Completely Subjective: Bethany Schultz Hurst’s “Crisis on Infinite Earths, Issues 1-12”
The first time I read this poem, an interpretation so brilliant and illuminating came to me that I proudly jammed my bookmark in between the pages, ready to capture the magic into a piece of writing once I finished following the voice inconveniently calling me from the other room.
This is not that.
It’s been a month.
I don’t remember what I was going to write.
This interpretation is not the one that caused me to frantically scribble exclamation points on a crumpled old sticky note (that I have since lost). This interpretation is very different but just as true as the first and probably just as faithful to the source material.
It kind of reminds me of a comic book multiverse.
Speaking of multiverses, let’s talk about “Crisis on Infinite Earths, Issues 1-12.” The poem, that is. It’s divided into twelve parts, conveniently labeled with roman numerals. Some ‘issues’ are events while others are observations or statements; yet they all have one common thread. Truth. In each respective part, the following occurs: blame is accepted, possibly unjustly; very bad news is good; Wonder Woman’s Lasso of Truth doesn’t always force people to tell the truth; a bird worth eight hundred dollars is not really worth eight hundred dollars to the people who found it; birds could be symbols for love or freedom or maybe they’re just hollow inside; A name changes depending on how far away the speaker stands; the author cannot decide what is true; people seem to be having fun when they really should not be having fun; an attempt to unite the multiverse may have only divided it further; the author confesses things that are “stupid,” yet still leave them feeling guilty; the author wishes to change their name as if it would change anything else; the author sees something they weren’t expecting and is grateful for something that they aren’t very grateful for at all.
Wow, isn’t this great? We’ve condensed this whole entire five-page poem into a couple of sentences that clearly delineate the author’s intention! “Things aren’t always as they seem.” We’ve cracked the case. Who says analyzing poetry is hard?
Because that poem can just as easily and accurately be portrayed as: poetry sucks; motorcycles are hard to return to their owners; Comic book writers suck at writing comic books; close your windows; poems have birds in them; someone lost a black lab; the author is bad at condolences; cardboard makes for good signage; DC got tired of writing a multiverse; don’t drink blueberry coffee from 7-11; dizziness probably won’t cause memory loss; someone’s cough syrup is cherry-flavored.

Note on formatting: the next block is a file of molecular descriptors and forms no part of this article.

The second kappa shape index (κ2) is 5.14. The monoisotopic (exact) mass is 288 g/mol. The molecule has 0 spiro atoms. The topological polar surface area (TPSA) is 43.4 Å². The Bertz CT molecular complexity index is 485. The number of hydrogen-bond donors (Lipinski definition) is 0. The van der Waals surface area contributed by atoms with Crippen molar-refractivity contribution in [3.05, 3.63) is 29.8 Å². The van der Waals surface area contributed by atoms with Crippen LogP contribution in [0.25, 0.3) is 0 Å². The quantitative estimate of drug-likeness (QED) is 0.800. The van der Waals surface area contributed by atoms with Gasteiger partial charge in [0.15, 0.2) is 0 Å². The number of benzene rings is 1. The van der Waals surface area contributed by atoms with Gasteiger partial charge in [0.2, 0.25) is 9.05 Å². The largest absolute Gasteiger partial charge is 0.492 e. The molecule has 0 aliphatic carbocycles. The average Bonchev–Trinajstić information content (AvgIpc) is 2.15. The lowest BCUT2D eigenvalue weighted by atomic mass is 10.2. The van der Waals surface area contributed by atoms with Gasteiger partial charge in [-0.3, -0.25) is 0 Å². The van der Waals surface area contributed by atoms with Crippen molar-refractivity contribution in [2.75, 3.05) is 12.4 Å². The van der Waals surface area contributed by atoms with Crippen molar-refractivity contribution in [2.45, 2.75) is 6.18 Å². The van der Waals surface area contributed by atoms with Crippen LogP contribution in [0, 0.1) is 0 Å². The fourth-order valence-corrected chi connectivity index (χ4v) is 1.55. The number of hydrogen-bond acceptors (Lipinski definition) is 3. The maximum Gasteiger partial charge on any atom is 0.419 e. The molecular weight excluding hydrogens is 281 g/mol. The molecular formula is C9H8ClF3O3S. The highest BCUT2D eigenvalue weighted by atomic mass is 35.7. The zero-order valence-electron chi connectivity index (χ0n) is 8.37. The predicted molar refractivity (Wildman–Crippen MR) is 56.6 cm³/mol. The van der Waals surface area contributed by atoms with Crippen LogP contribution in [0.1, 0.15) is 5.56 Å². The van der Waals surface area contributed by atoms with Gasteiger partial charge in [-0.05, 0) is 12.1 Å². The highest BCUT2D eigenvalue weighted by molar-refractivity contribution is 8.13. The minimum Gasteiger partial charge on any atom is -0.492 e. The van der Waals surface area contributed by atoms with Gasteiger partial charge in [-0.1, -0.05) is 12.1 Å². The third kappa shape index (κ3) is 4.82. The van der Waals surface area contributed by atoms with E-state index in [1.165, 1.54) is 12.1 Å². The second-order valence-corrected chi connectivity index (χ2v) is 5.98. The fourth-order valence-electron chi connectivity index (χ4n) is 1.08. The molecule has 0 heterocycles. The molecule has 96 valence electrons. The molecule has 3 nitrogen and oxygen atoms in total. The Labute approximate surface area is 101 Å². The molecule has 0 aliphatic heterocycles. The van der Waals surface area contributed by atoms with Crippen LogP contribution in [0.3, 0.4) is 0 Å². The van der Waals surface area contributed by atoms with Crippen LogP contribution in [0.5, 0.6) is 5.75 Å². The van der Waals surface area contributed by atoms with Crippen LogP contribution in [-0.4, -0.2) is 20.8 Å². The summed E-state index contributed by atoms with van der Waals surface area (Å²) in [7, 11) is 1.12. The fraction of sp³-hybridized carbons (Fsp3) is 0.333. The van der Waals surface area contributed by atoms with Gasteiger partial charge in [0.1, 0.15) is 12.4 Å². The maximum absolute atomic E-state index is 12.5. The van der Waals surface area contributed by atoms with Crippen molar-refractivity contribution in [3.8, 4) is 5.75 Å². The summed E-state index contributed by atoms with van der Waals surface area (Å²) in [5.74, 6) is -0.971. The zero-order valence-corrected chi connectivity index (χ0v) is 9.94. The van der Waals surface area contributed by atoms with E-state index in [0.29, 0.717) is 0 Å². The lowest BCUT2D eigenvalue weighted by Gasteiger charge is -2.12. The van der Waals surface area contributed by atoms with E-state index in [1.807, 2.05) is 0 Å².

That made no sense.
Honestly, it makes just about as much sense as the poem does on a brief skim. But somehow the poem does make sense. My very long and convoluted point is that truth cannot be oversimplified (I say, which in and of itself is an oversimplification of everything I just said).
Are you confused yet?
Good. Because that’s the point. This poem is confusing and it’s confusing on purpose. It uses enjambment and caesura so much that it makes you forget how to read.
This poem frames truth in a comic book universe. There were too many writers at DC and they couldn’t decide what was true anymore. Their solution? Spend twelve comic books smashing all of the alternate truths together and pretending they were like that the whole time. Even then, the solution was imperfect beyond repair. Now there’s a rift between the Universe back when it was actually a Multiverse and the Universe now that it’s a regular Universe. Truth is fluid in a comic book world and sometimes this world feels like a comic book world. Everything’s broken up into little pieces and you’re forced to connect the dots between the panels, though if you zoom in close enough, everything is just dots anyway.
I was going somewhere with all of this but I’ve forgotten where that is. Again. Maybe that’s the point. Maybe there isn’t one. Because some things haunt us and hurt us and appear in places they’re not welcome and they tear our world apart. Sometimes people don’t care enough. Sometimes people have lives but that’s against the rules because here’s someone’s house that was swept away by a tsunami and here’s someone’s house that’s been burnt to the ground by a fire and all anyone can say is “good news for beachcombers.” That’s not fair. Do we really have a right to be happy when so many people are sad? Grief is messy and nothing makes sense. The author’s response? “Thank / goodness for the seagulls, / coming to peck out / everything’s eyes.” Because with all the fires and tsunamis and tragedy, sometimes we want our eyes to get pecked out by seagulls so we can’t see the sadness anymore. Sometimes we wish someone could rewrite our universe into one that makes sense. But that would probably leave more holes than it would fix. At this point we don’t know what truth is anymore and does it really matter?
The whole world feels like a tragic disjointed comic book.
Yet, through all of this, the poem opens with the author wishing they were at a Comic Con: somewhere people go to appreciate comics.